So what was it like, Ken? After living there for all that time, then going away for so long and then coming back again… what was it all like?

Truth? It was the same. It was just the same as it was before. Lovely London. I guess a few decades is not enough to wreak any truly significant changes on a juggernaut such as she. 

Of course there were some differences. The key initial impression was gained from things which had seemed shiny and new, just eighteen years before, and which now looked just a little bit tired. I noted two of those in particular. First there was Stanstead Airport where we flew into. Back in the nineties, it has seemed quite glowing and modern, with its all-encompassing space frame roof and its big open areas. Now the public parts seemed tired and worn. The same, too, could be said for the International (Channel Tunnel) Train Terminal at Waterloo. Back then, it had been all varnished-up and full of promise. Mission Impossible had featured it and Tom Cruise had made a phone call from in front of it. Last week, it looked weather bleached and moved-away-from, a pretty fair reflection perhaps.

But it was the overriding ‘unchangedness’ of London that made the biggest impression and, really, how could you really expect anything much to change. The streets still intersect with each other as they always have done, the tube stations still align in the same inevitable order. It was a comfort, a rather exciting comfort to feel I could possibly still fit in to this gigantic, hyperactive town.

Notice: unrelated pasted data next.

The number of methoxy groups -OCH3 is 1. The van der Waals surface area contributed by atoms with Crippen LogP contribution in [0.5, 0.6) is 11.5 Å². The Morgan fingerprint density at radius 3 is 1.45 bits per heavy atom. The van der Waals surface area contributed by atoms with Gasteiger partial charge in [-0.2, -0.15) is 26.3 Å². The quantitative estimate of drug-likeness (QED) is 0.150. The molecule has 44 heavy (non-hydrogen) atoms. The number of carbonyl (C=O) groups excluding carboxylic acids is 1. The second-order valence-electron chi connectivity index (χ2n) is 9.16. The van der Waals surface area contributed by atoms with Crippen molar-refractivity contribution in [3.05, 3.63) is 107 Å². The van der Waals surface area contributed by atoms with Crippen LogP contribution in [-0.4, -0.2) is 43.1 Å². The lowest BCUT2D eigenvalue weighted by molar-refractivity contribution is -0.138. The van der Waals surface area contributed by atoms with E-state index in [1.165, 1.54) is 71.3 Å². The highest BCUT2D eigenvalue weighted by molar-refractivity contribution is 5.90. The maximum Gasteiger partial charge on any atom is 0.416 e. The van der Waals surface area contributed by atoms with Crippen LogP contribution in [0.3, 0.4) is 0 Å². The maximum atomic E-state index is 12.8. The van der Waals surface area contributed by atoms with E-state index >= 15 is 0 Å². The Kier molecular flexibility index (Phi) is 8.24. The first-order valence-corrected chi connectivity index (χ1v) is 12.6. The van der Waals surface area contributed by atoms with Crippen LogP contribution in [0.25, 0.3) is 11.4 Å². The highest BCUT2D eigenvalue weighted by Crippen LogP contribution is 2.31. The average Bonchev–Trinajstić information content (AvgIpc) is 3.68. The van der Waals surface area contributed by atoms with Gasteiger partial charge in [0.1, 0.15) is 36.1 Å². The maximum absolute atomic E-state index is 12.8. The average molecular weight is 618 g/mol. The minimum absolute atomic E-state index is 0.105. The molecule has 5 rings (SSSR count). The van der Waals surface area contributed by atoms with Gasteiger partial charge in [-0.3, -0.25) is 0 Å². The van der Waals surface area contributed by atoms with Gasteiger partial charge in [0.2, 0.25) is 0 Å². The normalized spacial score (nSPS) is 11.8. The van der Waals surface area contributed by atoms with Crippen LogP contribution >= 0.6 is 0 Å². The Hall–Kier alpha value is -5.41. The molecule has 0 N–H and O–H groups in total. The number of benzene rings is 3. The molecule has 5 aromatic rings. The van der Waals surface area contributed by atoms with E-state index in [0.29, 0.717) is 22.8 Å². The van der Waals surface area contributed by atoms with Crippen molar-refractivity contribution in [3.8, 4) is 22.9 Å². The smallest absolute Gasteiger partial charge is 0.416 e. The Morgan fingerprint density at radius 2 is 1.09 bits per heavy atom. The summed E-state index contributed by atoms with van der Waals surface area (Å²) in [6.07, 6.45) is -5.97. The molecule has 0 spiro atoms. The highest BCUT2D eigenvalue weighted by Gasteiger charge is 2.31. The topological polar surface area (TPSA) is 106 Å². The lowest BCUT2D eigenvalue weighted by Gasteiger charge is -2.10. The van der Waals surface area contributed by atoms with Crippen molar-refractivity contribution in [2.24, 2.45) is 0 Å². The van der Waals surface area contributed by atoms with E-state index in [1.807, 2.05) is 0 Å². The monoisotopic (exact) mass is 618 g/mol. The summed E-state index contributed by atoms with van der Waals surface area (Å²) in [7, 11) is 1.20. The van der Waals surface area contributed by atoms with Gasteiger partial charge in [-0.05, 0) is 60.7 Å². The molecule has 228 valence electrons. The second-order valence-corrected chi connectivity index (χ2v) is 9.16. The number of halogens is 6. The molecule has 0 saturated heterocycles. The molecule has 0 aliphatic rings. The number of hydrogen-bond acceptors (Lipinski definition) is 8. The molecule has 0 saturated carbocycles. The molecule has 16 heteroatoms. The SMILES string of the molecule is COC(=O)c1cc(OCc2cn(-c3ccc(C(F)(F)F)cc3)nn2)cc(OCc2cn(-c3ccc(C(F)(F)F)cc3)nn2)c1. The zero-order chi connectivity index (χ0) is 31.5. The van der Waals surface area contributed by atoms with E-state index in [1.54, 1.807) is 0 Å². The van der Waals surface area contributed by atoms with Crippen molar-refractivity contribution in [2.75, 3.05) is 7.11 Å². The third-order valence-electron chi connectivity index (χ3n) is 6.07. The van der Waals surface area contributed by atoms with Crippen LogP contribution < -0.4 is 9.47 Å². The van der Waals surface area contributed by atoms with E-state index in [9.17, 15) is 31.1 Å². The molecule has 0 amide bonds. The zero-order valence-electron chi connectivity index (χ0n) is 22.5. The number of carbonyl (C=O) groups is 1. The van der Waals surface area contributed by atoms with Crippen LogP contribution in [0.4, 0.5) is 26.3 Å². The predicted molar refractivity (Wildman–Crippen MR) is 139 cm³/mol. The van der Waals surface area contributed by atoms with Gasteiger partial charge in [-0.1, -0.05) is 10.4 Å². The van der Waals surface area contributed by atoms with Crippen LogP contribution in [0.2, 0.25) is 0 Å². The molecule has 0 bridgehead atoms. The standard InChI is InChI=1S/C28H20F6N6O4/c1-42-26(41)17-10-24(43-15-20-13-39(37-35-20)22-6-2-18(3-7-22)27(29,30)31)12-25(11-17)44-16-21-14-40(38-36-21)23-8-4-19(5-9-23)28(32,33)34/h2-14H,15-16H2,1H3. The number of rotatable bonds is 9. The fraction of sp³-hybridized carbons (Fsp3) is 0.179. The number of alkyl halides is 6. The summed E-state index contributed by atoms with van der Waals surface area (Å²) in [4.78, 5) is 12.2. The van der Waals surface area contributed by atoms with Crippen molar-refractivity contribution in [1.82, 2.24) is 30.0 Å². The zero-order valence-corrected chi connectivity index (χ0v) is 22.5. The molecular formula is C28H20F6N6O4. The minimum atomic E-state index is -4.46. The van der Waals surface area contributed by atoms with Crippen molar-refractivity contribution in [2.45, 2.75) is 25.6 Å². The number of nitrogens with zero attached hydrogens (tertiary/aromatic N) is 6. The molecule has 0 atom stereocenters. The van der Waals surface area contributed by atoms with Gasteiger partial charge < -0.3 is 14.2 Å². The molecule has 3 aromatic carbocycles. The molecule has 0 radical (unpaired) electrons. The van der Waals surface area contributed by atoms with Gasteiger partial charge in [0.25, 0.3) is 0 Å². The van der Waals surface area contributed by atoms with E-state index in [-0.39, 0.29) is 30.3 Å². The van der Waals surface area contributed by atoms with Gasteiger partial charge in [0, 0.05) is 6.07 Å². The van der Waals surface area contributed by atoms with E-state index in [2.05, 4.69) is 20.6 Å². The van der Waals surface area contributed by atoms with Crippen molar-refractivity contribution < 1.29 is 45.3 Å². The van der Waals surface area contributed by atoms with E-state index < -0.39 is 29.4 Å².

Apart from the ageing of some installations, there was one other thing I thought was different.

On Saturday, we had to be in town by 2.30 to see something. We went down to the river to ride a river bus in but the pier was closed so we got a bus to Sloane Square to hit the tube but the station was closed. So then we got a bus to Victoria. The bus could only go to the bus station because of the large demonstration in Central London. The guys were getting a bit twitchy, it was a walk to Victoria tube and time was fast ticking away. 

“Don’t worry,” I reassured them, “so long as the District and Circle Lines are not completely closed, we’ll be absolutely fine.” 

I laughed.

The District and Circle Lines were completely closed. 

We diverted up to Green Park and changed for Leicester Square and we got there. We shaved it tight but we got there fine.

Sure, there were closures and cancellations and diversions but that’s not the difference I noted, that’s always been a thing.